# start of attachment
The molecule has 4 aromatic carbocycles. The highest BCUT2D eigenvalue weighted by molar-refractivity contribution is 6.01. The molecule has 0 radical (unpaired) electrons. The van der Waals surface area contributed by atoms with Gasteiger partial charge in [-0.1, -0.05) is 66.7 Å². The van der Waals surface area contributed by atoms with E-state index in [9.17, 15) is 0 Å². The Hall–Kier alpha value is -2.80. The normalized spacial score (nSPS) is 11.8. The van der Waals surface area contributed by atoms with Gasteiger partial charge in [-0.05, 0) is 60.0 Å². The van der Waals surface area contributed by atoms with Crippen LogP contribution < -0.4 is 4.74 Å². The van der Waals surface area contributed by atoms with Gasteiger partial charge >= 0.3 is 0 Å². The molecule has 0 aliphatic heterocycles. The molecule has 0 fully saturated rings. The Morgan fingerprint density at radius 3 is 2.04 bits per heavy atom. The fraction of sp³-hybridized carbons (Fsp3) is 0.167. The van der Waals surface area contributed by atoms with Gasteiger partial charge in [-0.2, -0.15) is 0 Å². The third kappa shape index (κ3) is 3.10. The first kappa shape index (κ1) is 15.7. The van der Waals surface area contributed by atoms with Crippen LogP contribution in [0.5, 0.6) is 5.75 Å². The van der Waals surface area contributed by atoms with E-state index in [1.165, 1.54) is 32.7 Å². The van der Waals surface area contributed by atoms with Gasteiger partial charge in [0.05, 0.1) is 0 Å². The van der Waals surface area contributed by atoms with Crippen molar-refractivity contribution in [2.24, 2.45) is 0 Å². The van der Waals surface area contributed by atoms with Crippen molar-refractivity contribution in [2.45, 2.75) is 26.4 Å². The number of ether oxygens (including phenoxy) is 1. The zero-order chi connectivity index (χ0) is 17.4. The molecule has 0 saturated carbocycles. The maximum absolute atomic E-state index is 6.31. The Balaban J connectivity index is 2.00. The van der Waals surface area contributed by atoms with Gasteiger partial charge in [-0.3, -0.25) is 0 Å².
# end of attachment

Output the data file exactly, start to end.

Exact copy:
The molecule has 4 aromatic carbocycles. The highest BCUT2D eigenvalue weighted by molar-refractivity contribution is 6.01. The molecule has 0 radical (unpaired) electrons. The van der Waals surface area contributed by atoms with Gasteiger partial charge in [-0.1, -0.05) is 66.7 Å². The van der Waals surface area contributed by atoms with E-state index in [9.17, 15) is 0 Å². The Hall–Kier alpha value is -2.80. The normalized spacial score (nSPS) is 11.8. The van der Waals surface area contributed by atoms with Gasteiger partial charge in [-0.05, 0) is 60.0 Å². The van der Waals surface area contributed by atoms with Crippen LogP contribution < -0.4 is 4.74 Å². The van der Waals surface area contributed by atoms with Gasteiger partial charge >= 0.3 is 0 Å². The molecule has 0 aliphatic heterocycles. The molecule has 0 fully saturated rings. The Morgan fingerprint density at radius 3 is 2.04 bits per heavy atom. The fraction of sp³-hybridized carbons (Fsp3) is 0.167. The van der Waals surface area contributed by atoms with Gasteiger partial charge in [-0.2, -0.15) is 0 Å². The third kappa shape index (κ3) is 3.10. The first kappa shape index (κ1) is 15.7. The van der Waals surface area contributed by atoms with Crippen LogP contribution in [0.5, 0.6) is 5.75 Å². The van der Waals surface area contributed by atoms with E-state index in [1.165, 1.54) is 32.7 Å². The van der Waals surface area contributed by atoms with Gasteiger partial charge in [0.05, 0.1) is 0 Å². The van der Waals surface area contributed by atoms with Crippen molar-refractivity contribution in [2.24, 2.45) is 0 Å². The van der Waals surface area contributed by atoms with Crippen molar-refractivity contribution in [2.45, 2.75) is 26.4 Å². The number of ether oxygens (including phenoxy) is 1. The zero-order chi connectivity index (χ0) is 17.4. The molecule has 0 saturated carbocycles. The maximum absolute atomic E-state index is 6.31. The Balaban J connectivity index is 2.00. The van der Waals surface area contributed by atoms with Gasteiger partial charge in [-0.3, -0.25) is 0 Å².